62,000 asylum seekers arrived in Greece in January
The International Organization for Migration says the total number of the asylum seekers entering Greece on their journey to more prosperous countries in Europe topped 62,000 in January.
“(It) is many, many times what we saw a year ago in the previous January,” IOM spokesman Joel Millman said on Tuesday, adding that there were more than 360 deaths among the refugees in the waters off Greece, Turkey and Italy during the month.
Earlier, the intergovernmental organization had warned about a sharp increase in the number of refugee deaths in the Mediterranean Sea. The organization said human traffickers are becoming more ruthless as they pack more and more people into smaller boats.
According to Europol, the EU’s police agency, about 10,000 refugee children who traveled to Europe are currently unaccounted for.
Thousands of refugees and asylum seekers continue to make a dangerous sea journey from Turkey to Greece to seek asylum in northern Europe. More than one million refugees arrived in Europe last year. Most of them were fleeing war and persecution in their homelands, mainly in the Middle East.
Earlier, Europol said more than 10,000 unaccompanied refugee children have gone missing after arriving in Europe over the past 18-24 months amid concerns that many might have fallen into the hands of sex trafficking rings or the slave trade.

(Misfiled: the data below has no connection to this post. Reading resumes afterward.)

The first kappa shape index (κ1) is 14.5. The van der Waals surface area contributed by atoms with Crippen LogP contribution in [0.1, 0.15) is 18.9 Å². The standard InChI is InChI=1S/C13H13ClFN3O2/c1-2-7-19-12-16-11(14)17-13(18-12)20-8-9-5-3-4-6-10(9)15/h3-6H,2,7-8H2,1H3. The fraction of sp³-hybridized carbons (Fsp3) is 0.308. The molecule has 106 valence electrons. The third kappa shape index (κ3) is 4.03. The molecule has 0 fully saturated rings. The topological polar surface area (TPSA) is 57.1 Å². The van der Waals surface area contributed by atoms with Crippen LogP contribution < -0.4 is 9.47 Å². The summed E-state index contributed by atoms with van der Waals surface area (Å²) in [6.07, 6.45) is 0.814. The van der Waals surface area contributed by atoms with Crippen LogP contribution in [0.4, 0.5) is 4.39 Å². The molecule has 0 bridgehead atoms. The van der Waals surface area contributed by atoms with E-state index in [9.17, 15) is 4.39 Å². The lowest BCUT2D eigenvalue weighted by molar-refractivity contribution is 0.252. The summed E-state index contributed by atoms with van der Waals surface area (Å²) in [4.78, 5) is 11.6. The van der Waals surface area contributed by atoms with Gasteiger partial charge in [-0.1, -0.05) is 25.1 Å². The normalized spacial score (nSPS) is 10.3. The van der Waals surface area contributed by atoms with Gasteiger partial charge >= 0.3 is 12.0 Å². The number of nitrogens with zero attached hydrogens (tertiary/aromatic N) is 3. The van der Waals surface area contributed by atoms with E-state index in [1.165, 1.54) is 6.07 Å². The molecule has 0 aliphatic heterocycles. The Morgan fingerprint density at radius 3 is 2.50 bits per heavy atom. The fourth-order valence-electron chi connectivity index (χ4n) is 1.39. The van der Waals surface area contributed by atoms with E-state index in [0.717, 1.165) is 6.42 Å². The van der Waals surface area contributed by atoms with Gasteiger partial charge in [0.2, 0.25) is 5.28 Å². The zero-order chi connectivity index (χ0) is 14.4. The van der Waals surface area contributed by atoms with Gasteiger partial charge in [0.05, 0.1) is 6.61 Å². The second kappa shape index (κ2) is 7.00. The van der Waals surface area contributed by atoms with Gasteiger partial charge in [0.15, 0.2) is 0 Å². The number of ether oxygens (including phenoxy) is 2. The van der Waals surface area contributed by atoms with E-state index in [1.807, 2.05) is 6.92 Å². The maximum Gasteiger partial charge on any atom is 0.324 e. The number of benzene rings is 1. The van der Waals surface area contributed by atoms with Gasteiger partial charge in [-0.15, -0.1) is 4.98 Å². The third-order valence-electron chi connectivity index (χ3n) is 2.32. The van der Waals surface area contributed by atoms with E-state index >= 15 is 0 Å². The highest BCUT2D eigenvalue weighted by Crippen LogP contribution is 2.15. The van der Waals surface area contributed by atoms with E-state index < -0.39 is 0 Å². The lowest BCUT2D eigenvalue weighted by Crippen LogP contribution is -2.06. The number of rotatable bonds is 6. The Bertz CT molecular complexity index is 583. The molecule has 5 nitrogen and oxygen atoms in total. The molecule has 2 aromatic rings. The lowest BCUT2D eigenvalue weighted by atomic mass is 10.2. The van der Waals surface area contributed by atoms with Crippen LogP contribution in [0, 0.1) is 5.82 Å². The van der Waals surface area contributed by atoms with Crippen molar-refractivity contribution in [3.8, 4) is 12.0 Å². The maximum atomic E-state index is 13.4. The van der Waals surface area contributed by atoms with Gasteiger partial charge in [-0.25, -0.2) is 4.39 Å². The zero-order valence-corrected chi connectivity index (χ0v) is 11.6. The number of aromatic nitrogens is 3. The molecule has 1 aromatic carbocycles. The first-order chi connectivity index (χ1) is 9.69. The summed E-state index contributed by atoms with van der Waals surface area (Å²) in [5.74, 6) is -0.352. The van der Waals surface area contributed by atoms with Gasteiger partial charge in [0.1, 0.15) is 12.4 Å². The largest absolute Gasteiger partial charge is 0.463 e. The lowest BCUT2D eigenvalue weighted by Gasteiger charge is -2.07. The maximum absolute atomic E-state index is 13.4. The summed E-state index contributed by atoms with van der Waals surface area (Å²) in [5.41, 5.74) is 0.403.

Europol’s chief of staff, Brian Donald, told British newspaper The Observer that thousands of minors had disappeared after registering with state authorities.
“It’s not unreasonable to say that we’re looking at 10,000-plus children,” he said, adding that 5,000 kids have gone missing in Italy alone while 1,000 more have been unaccounted for in Sweden.
Donald further warned of a “criminal infrastructure” formed since mid-2014 to exploit the massive inflow of refugees into Europe.
“There are prisons in Germany and Hungary where the vast majority of people arrested and placed there are in relation to criminal activity surrounding the migrant crisis,” he said.
Evidence showed links between smuggling rings transferring people into Europe and human trafficking gangs exploiting the asylum seekers for sex and slavery.
Over a million asylum seekers reached Europe’s shores in 2015, with the majority of them fleeing countries ravaged by terrorism such as Syria, Iraq and Afghanistan. The refugee crisis has been Europe’s worst since World War II.
Many blame major European powers for the unprecedented exodus, saying their policies have led to a surge in terrorism and war in those regions, forcing more people out of their homes.